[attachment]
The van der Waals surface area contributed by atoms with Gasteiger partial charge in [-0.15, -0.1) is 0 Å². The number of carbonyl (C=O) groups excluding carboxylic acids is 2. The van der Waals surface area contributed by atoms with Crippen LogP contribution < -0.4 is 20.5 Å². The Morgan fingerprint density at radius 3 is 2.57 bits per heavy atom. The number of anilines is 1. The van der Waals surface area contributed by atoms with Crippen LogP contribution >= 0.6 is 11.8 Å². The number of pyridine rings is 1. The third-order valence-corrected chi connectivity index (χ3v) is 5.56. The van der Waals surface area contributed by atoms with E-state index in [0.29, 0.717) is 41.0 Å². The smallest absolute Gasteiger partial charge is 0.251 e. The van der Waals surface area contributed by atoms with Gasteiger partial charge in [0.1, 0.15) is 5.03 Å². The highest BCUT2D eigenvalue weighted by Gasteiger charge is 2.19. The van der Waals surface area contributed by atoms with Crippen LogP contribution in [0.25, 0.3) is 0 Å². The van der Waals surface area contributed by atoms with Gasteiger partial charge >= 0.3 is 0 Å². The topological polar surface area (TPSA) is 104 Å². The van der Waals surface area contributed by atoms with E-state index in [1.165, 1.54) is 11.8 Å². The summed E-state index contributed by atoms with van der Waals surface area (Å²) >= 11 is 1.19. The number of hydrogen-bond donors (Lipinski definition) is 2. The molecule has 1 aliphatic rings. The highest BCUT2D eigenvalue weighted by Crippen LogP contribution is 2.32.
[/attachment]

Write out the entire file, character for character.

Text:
The van der Waals surface area contributed by atoms with Gasteiger partial charge in [-0.15, -0.1) is 0 Å². The number of carbonyl (C=O) groups excluding carboxylic acids is 2. The van der Waals surface area contributed by atoms with Crippen LogP contribution < -0.4 is 20.5 Å². The Morgan fingerprint density at radius 3 is 2.57 bits per heavy atom. The number of anilines is 1. The van der Waals surface area contributed by atoms with Crippen LogP contribution >= 0.6 is 11.8 Å². The number of pyridine rings is 1. The third-order valence-corrected chi connectivity index (χ3v) is 5.56. The van der Waals surface area contributed by atoms with E-state index in [0.29, 0.717) is 41.0 Å². The smallest absolute Gasteiger partial charge is 0.251 e. The van der Waals surface area contributed by atoms with Gasteiger partial charge in [0.1, 0.15) is 5.03 Å². The highest BCUT2D eigenvalue weighted by Gasteiger charge is 2.19. The van der Waals surface area contributed by atoms with Crippen LogP contribution in [0.25, 0.3) is 0 Å². The van der Waals surface area contributed by atoms with Gasteiger partial charge >= 0.3 is 0 Å². The topological polar surface area (TPSA) is 104 Å². The van der Waals surface area contributed by atoms with E-state index in [1.165, 1.54) is 11.8 Å². The summed E-state index contributed by atoms with van der Waals surface area (Å²) >= 11 is 1.19. The number of hydrogen-bond donors (Lipinski definition) is 2. The molecule has 1 aliphatic rings. The highest BCUT2D eigenvalue weighted by Crippen LogP contribution is 2.32.